Tom Sellers' ‘restaurant for the people' runs the gamut of lean and green to decadent and indulgent, says Jennifer Sharp
Tom Sellers doesn't do predictable. His first London restaurant, Story, opened three years ago in a converted public lavatory in the grimy approach to Tower Bridge. From the start, it was a huge success, with original, ground-breaking cooking, and it's now a destination for diners all over the world. When a new season of bookings opens, the Twittersphere goes crazy.
Eighteen months later, his next step was to revitalise the Lickfold Inn, a country pub in West Sussex with an affluent catchment area of toffs and farmers. It worked. Prosperous locals were wowed by Sellers' signature style and the cheerfully democratic public bar.
So what next? Well, how about a landmark site on the Knightsbridge/Chelsea border, a far cry from the comfort zone of most edgy, tattooed, bad-boy London chefs?
Tom Sellers and head chef Daniel Phippard
Restaurant Ours is a vast space, the building originally created by Norman Foster, and in the past it's been a fashion boutique, a restaurant and a nightclub. It's been empty for nearly four years as the owners searched for a tenant who could bring that rare combination of stability and pizazz. Enter Sellers, who teamed up with influential property developers the Reuben family to open the restaurant in May this year. Many others were intimated by the size of the premises, but Sellers had "a crush on the place" and was cheerfully brave and ballsy enough to take it on.
You enter Ours at street level via a futuristic under-lit walkway, which opens out into an eye-popping, triple-height space with an open kitchen and a 118-cover restaurant. The mezzanine holds a laid-back lounge seating 100 as well as the Bloom room, with private dining for 16. The playful interior is a brilliant mix of raw industrial chic and A Midsummer Night's Dream, with enormous trees, witty neon art, twinkling fairy lights, bare brick walls, exposed pipes and huge glass windows.
Sellers sticks to his principles and is using the same suppliers and methodology as he does at Story. He's drawn to the stimulating tastes of sharp and sour and the clashing textures of the New Nordic movement, and he's the master of theatrical flourishes. He works with head chef Daniel Phippard to continuously ask: "what do people want to eat now?"
The answer is raw dishes, such as scallop with fingerling lime and pickles, steak tartare or tuna with ginger and green onion. Or there's imaginative salads, such as heritage beetroot with raspberry and horseradish, or spinach with quinoa, girolles, chunks of celeriac and a lightly poached smoked egg. The only criticism of a fresh crab, avocado and apple starter is that it isn't twice the size.
For non-dieting diners, there's a broad range of substantial dishes, but with a light touch. A tranche of seared turbot rests on a garden-fresh bed of peas, asparagus and chervil, or there's monkfish with squid ink and courgette, tagliatelle with black truffles, or aged rib of Galician beef for two, served with marrowbone and morels.
Vegetables are stars in their own right, especially the grilled Hispi cabbage, served in a heavy cast-iron pot, or the chips pimped with Pecorino and foie gras.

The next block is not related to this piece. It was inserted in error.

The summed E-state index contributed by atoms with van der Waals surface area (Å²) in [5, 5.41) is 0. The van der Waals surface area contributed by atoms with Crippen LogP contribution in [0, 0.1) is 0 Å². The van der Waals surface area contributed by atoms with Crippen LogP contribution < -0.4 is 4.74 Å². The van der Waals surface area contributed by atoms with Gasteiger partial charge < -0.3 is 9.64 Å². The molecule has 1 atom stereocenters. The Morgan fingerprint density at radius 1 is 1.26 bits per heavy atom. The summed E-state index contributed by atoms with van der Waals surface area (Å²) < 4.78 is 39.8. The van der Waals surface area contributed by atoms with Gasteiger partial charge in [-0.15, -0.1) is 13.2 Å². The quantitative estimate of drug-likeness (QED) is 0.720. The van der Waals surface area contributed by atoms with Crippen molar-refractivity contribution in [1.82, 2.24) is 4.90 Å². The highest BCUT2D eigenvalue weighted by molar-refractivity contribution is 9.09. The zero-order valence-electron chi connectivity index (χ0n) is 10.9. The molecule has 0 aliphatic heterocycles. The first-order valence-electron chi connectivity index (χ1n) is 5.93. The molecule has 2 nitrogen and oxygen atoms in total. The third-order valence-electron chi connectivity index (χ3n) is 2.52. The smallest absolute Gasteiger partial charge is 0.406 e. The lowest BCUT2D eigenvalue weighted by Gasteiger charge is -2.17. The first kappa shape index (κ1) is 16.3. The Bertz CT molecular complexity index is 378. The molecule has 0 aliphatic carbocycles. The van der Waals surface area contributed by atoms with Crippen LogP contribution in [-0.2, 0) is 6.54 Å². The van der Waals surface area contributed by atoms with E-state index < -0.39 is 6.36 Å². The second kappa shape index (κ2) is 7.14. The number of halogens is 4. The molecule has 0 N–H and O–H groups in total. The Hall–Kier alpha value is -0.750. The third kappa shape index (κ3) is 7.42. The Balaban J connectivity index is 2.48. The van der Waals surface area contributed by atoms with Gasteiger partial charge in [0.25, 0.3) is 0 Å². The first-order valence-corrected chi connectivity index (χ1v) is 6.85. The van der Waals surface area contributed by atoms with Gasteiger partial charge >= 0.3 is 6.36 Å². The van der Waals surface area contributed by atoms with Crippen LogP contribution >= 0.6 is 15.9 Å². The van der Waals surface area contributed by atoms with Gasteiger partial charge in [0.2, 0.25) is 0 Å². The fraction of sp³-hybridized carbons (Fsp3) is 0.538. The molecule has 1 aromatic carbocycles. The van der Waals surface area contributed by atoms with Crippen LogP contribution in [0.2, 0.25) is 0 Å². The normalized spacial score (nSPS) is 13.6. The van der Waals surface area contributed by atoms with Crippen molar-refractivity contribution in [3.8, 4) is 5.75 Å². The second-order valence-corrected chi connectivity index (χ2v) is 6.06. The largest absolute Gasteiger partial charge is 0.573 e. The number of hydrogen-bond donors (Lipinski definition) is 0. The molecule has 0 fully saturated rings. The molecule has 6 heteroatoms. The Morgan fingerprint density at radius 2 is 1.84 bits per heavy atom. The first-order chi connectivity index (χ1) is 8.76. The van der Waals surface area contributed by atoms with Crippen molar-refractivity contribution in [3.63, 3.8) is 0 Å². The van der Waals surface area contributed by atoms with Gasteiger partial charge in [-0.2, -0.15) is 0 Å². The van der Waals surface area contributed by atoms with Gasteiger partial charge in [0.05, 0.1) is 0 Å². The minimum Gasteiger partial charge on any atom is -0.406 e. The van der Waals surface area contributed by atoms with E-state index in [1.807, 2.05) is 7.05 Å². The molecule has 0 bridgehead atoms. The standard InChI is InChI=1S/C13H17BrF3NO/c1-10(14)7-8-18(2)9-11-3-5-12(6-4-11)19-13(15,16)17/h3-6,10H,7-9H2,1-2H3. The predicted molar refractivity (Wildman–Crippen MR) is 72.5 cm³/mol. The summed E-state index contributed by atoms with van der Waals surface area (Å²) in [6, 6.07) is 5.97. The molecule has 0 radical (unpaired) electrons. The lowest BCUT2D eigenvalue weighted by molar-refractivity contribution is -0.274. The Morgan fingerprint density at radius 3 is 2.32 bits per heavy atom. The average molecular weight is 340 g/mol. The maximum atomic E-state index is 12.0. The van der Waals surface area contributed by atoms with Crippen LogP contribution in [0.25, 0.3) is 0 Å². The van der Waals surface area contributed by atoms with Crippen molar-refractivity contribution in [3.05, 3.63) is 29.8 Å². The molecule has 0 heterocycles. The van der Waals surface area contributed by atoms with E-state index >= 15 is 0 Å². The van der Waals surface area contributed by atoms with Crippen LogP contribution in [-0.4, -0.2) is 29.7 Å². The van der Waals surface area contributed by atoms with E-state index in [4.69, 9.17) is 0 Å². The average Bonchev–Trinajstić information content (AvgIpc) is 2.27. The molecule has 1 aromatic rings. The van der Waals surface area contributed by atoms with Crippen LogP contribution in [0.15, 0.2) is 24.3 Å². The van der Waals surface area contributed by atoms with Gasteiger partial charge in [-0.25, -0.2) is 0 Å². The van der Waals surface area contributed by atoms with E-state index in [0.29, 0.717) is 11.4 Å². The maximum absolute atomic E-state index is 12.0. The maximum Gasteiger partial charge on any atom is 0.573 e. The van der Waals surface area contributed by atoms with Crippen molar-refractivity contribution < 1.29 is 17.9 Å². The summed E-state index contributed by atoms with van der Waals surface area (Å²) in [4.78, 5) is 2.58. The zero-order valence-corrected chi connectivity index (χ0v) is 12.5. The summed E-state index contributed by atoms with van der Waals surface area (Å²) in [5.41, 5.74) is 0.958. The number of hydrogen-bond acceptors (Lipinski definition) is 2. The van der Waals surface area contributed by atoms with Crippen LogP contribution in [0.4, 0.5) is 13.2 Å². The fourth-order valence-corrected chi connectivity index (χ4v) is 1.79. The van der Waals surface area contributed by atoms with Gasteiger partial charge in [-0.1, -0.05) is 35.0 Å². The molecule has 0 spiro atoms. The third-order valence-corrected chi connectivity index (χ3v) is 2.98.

The menu is strictly seasonal and in winter, a lamb dish will be replaced with venison and a spring risotto with Jerusalem artichokes or mushrooms.
Puddings are an adventurous take on classic desserts, such as Á®les flottantes brought up to date with passion fruit and slivers of coconut, or peach soufflé with Champagne and elderflower sorbet.
Sellers knew that wet sales would be key to the success of Ours and there's a nature-inspired cocktail menu and top-class consultant Gearoid Devaney shaping the international wine list, with 22 available by the glass. There's also a lively snacks list, including white anchovy tart with avocado, buttermilk chicken, and a shrimp and yuzu toastie.
Currently, in the dog days of August, Ours does 1,000 covers Monday to Saturday, but Sellers expects that to double in the last quarter. By September, they'll open for Sunday lunch - cleverly named 'Our Day' - with a simple 4/4/4 menu with roast lamb, beef and chicken and a vegetarian option. Sellers promises great meat and a perfectionist's approach to the staples: the roast potatoes, Yorkshire pudding and gravy. For private parties, there may be a whole lamb or suckling pig.
Despite the swanky catchment area, Sellers has created "a restaurant for the people", with a mission statement of 'What's Ours, is yours'. He wants everyone to come and enjoy themselves - "it's hard not to have a good time," he says. Sellers may describe himself as "an astute young man", but at 28, he's become a mature, visionary restaurateur.
Roasted apricot, praline, beurre noisette ice-cream
From the menu
- Oscietra caviar, avocado flower £23
- Scallop gremolata £12 per piece
- Sea bass, melon, almond £12
- King prawn, garlic, half-roasted seaweed £25
- Lamb, Butter lettuce, morels £30
- Veal chop, black truffle, Madeira £37
- Cinnamon doughnuts, salted caramel, apple £7
- Strawberry, sour cream and seed granola £8
- Plum tart, vanilla ice-cream £8
264 Brompton Road, London SW3 2AS
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